Some people were disgusted hearing that the baby was a girl.  Some said they would have adopted the child if only she was a boy.  By 4 o’clock that day, the child's mother had not returned. No one else was interested in the child. I couldn’t leave heralonethere. I had conceived three sons and I felt that this girl was a gift to me in the form of a daughter, and I decided to adopt her.

Before I could tell my son and daughter-in-law about the incident, they were saying the child came from my lover. "Don’t put on your drama. This kid has come from one of your lovers. Why didn’t the hospital take heror give her to the orphanage instead of handing her over to you?" I couldn’t feel the floor when my son said that.

I never felt the arm of a man other than my husband after I got married at 12. But my own son was doubting me. I told them to ask at the hospital, but they said  they did not require any clarification. However,he pushed me out from the home and said go out immediately through the way I came before. I had no option. My eyes got wet; I rubbed my eyes with one hand and carried the baby by next hand... It was my first time in Kathmandu and I had no clue about what I would do. As I walked crying, I reached Maitidevi,I met a mid aged woman who was roasting corn in the street and described all my details. She showed sympathy towards me and took in her room. She bought powder milk, a baby bottle and some clothes for the baby.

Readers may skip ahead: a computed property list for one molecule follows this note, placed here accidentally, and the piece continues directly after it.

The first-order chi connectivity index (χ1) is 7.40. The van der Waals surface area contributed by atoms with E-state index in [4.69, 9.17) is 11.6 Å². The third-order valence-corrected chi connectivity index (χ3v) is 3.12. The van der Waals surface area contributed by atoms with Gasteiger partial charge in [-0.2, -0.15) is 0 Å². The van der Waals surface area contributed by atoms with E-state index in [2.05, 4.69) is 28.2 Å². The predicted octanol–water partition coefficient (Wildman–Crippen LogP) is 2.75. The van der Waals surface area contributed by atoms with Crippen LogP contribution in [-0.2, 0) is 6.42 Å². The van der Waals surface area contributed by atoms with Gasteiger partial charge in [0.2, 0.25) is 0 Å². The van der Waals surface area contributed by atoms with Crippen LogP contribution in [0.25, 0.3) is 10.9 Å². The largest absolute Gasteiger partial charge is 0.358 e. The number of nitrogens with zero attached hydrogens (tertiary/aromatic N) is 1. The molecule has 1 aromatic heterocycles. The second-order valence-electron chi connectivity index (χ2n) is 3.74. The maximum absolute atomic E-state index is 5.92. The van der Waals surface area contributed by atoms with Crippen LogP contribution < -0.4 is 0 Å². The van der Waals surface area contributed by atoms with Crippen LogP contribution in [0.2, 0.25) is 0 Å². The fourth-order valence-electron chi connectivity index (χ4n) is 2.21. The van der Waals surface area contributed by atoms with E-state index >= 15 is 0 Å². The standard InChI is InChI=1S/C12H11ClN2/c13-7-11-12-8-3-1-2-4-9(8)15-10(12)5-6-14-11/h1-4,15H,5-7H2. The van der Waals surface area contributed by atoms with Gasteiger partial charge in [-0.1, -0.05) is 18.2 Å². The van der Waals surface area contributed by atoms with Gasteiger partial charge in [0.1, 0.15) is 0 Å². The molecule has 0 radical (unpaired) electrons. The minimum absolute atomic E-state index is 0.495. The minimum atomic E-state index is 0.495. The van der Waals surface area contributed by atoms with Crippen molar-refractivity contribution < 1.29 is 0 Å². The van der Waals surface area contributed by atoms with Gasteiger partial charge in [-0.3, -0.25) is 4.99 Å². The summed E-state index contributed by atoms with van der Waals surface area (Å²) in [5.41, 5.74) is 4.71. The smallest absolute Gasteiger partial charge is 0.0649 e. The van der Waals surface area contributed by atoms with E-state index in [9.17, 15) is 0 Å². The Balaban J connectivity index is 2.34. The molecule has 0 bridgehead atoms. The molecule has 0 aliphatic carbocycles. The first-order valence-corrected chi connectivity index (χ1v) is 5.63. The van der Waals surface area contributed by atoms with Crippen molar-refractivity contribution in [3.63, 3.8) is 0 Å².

The next day, I took the child with me, absolutely unknown about my destination. I called my son from a shop, hoping he had changed his thoughts. He snapped at me, saying they were shocked to know that I was still alive. It was painful and I started crying. The man at the shop offered me a household job. I agreed and started working. But the newborn baby was crying for her mother for24 hours. My employer got tired of the baby's crying and told me that I should handover the baby to the police or the hospital. I couldn’t let go of her, so I left the job instead.